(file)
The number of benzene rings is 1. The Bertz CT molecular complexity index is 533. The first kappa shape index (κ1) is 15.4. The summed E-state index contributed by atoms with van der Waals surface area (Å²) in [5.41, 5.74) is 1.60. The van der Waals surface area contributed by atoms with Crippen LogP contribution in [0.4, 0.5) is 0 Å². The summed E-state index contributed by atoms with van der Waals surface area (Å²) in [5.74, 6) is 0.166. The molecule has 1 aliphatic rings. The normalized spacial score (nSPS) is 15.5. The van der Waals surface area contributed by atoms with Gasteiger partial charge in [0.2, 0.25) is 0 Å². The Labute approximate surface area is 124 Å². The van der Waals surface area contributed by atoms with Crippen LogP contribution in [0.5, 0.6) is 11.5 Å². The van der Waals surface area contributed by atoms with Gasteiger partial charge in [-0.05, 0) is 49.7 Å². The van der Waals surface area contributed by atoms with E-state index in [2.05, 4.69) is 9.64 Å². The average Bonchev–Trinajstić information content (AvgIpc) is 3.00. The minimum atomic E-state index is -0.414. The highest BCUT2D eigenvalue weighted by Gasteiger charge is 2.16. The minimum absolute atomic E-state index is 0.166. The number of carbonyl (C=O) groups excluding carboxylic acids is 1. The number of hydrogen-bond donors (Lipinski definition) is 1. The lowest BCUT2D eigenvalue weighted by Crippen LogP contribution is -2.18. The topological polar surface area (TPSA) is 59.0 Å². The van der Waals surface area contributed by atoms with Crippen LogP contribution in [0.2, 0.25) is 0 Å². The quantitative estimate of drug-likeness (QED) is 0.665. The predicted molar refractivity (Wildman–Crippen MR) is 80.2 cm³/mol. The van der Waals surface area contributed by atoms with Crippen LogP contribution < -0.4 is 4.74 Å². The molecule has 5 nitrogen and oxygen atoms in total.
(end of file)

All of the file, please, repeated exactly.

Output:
The number of benzene rings is 1. The Bertz CT molecular complexity index is 533. The first kappa shape index (κ1) is 15.4. The summed E-state index contributed by atoms with van der Waals surface area (Å²) in [5.41, 5.74) is 1.60. The van der Waals surface area contributed by atoms with Crippen LogP contribution in [0.4, 0.5) is 0 Å². The summed E-state index contributed by atoms with van der Waals surface area (Å²) in [5.74, 6) is 0.166. The molecule has 1 aliphatic rings. The normalized spacial score (nSPS) is 15.5. The van der Waals surface area contributed by atoms with Gasteiger partial charge in [0.2, 0.25) is 0 Å². The Labute approximate surface area is 124 Å². The van der Waals surface area contributed by atoms with Crippen LogP contribution in [0.5, 0.6) is 11.5 Å². The van der Waals surface area contributed by atoms with Gasteiger partial charge in [-0.05, 0) is 49.7 Å². The van der Waals surface area contributed by atoms with E-state index in [2.05, 4.69) is 9.64 Å². The average Bonchev–Trinajstić information content (AvgIpc) is 3.00. The minimum atomic E-state index is -0.414. The highest BCUT2D eigenvalue weighted by Gasteiger charge is 2.16. The minimum absolute atomic E-state index is 0.166. The number of carbonyl (C=O) groups excluding carboxylic acids is 1. The number of hydrogen-bond donors (Lipinski definition) is 1. The lowest BCUT2D eigenvalue weighted by Crippen LogP contribution is -2.18. The topological polar surface area (TPSA) is 59.0 Å². The van der Waals surface area contributed by atoms with Crippen LogP contribution in [0.2, 0.25) is 0 Å². The quantitative estimate of drug-likeness (QED) is 0.665. The predicted molar refractivity (Wildman–Crippen MR) is 80.2 cm³/mol. The van der Waals surface area contributed by atoms with Crippen LogP contribution < -0.4 is 4.74 Å². The molecule has 5 nitrogen and oxygen atoms in total.